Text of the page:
Published or updated January 18, 2010.
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{ 9 comments… read them below or add one }

1 Laura K

Thanks for the explanation. What do you think about increasing 401k contributions when the market’s doing poorly and lowering them back to normal levels as it gains, provided you are still contributing as much as you originally planned for the year?

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2 Donny Gamble

A lot of people who just put money into their roth ira’s or mutual funds don’t really implement these two system currently. They just put their money in the most profitable mutual fund that has been giving the highest rate of return. They almost never choose the proper fund that they should choose.

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3 Jarhead

Couldn’t value averaging make you invest more or less depending on the market then you plan?

I.E. I you start with $1000 in Jan and you want it to average $1000 /month if the market falls every month. Or if it goes up every month you are only putting in 800-900.

Or do I stop when I hit my limit or contribute more if I haven’t reached my limit?

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4 Ryan

Laura: I think that could bring in better returns over the long run, but you need to keep in mind that it may take a couple weeks for the changes in your 401(k) to take effect (while waiting for the next pay period).

Donny G: Good point – and definitely not the way to go. I just go after asset allocation coupled with low fees.

Jarhead: Yes and no. If you follow value averaging by the book, there could be times when you don’t contribute anything, or times when you contribute multiples of your normal contribution. I don’t think it is something I would follow to the letter, but in times when the entire market is down (such as now), I would consider upping my contributions if I could afford it.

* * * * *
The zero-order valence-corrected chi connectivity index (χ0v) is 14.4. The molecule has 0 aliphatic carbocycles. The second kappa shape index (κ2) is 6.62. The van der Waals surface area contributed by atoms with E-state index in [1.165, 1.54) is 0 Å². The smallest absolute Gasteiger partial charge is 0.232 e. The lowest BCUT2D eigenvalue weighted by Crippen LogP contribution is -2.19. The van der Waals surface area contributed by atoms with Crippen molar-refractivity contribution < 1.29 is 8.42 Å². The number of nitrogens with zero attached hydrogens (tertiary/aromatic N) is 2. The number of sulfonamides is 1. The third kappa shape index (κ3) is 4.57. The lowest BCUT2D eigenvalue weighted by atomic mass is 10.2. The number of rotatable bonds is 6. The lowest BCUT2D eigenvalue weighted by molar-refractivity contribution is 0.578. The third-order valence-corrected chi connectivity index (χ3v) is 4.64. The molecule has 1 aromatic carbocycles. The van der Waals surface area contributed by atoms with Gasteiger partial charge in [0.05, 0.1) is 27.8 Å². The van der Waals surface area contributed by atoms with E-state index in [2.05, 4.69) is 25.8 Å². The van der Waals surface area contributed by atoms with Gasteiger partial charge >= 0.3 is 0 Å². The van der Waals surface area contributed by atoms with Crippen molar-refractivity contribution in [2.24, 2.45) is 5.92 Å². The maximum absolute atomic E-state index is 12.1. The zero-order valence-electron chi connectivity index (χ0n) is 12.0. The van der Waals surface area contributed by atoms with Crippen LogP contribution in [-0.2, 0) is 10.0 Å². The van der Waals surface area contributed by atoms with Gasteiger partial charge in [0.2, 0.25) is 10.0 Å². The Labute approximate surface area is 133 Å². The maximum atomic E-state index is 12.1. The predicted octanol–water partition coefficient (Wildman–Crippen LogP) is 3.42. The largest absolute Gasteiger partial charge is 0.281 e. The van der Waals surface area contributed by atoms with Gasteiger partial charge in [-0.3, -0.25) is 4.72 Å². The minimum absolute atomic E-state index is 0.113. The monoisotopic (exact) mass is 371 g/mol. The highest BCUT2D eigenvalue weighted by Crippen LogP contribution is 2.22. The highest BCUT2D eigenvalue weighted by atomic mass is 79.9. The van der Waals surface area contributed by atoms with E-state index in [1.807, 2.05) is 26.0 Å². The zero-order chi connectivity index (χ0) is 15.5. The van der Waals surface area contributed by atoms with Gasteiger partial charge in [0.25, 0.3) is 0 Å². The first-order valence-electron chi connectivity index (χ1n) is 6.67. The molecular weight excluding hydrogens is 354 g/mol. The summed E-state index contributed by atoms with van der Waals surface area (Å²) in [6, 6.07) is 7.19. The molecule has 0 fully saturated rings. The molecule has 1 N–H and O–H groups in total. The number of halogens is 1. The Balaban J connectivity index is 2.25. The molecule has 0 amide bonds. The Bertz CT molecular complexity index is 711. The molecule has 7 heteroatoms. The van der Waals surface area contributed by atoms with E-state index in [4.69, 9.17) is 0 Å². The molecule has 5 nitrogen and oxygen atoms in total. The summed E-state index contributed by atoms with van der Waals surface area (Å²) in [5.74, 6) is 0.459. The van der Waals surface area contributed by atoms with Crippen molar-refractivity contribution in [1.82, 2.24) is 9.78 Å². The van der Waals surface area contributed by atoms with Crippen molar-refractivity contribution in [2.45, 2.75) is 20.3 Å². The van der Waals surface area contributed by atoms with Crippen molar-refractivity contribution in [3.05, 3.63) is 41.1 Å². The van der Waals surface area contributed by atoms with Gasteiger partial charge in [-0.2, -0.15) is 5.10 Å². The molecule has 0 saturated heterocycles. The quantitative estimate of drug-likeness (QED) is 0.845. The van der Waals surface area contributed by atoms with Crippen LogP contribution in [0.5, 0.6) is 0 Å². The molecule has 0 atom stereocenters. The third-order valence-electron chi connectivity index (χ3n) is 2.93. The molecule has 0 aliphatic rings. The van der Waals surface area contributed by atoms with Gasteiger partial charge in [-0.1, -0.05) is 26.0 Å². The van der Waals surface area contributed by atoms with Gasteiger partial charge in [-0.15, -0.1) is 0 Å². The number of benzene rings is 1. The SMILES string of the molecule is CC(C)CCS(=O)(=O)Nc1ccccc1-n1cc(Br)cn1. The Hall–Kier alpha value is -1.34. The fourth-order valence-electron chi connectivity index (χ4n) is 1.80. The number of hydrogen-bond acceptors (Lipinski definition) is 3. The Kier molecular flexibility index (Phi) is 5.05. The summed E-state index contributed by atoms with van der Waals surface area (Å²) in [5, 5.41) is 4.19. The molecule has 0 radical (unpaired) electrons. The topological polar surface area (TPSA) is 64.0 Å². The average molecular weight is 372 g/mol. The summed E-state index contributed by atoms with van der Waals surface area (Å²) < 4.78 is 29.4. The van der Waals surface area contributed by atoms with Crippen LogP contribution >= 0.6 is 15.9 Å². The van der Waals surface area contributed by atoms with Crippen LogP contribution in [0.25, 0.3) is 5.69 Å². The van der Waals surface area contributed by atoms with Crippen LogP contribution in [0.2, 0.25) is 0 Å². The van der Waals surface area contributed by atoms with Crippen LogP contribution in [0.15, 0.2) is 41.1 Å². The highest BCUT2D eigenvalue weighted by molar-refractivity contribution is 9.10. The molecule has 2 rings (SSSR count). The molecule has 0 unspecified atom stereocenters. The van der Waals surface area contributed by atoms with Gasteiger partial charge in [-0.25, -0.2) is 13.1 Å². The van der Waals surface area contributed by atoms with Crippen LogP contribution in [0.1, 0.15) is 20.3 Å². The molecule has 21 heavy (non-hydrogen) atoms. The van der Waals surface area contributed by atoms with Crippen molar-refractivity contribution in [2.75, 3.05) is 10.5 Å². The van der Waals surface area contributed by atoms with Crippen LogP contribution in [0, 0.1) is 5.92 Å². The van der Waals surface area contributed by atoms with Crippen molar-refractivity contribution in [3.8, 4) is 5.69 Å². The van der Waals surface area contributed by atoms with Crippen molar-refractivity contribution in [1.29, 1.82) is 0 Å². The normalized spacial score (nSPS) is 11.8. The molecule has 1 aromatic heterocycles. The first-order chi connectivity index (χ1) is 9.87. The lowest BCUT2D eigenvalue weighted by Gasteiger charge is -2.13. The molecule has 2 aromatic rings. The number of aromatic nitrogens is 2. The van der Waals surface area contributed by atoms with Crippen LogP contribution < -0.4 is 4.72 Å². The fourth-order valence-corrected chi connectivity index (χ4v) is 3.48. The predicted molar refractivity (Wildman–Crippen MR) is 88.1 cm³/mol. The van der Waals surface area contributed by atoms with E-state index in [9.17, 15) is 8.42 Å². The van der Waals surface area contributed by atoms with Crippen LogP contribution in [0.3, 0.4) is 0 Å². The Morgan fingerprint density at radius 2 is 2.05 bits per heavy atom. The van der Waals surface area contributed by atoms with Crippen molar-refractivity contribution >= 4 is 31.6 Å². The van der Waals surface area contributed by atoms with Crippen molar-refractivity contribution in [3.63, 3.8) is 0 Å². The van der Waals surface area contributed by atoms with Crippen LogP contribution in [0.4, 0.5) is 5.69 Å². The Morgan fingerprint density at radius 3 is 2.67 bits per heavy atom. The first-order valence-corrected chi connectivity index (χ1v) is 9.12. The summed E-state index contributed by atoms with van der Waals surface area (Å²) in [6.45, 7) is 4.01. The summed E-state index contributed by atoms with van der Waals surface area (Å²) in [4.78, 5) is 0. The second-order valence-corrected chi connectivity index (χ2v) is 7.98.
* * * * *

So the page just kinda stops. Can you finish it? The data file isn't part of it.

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5 Alisa

Thank you for the insight. I guess as an investor you have to really monitor the performance of your portfolio and decide what works best for you. Be well.

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6 Dividend Growth Investor

I guess with value averaging you try to time the market by trying to buy low and not buy when it’s high. The problem is that during bull markets the prices only keep getting higher.. And in bear markets the prices keep getting lower.

I think that dollar cost averaging should work best for most people. Just set it, put it on autopilot and forget it.

My man from disciplined investing just published an article about returns of investors who time mutual funds versus buy and hold a simple index fund..

http://disciplinedinvesting.blogspot.com/2008/10/market-timing-dangers.html

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7 Writer's Coin

Interesting alternative to DCA—I had never heard of it. While it does come across as market timing in sheep’s clothing, there is something “automatic” to it that keeps it from feeling like market timing. Definitely worth a shot.

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8 Writer's Coin

This is a great resource for those that want to read more and see the plans in action:

http://www.studyfinance.com/jfsd/pdffiles/v13n1/marshall.pdf

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9 Budgets are Sexy

Great post! I never hear of “Value averaging” all that much, so it was cool to read about something new to me. well put :)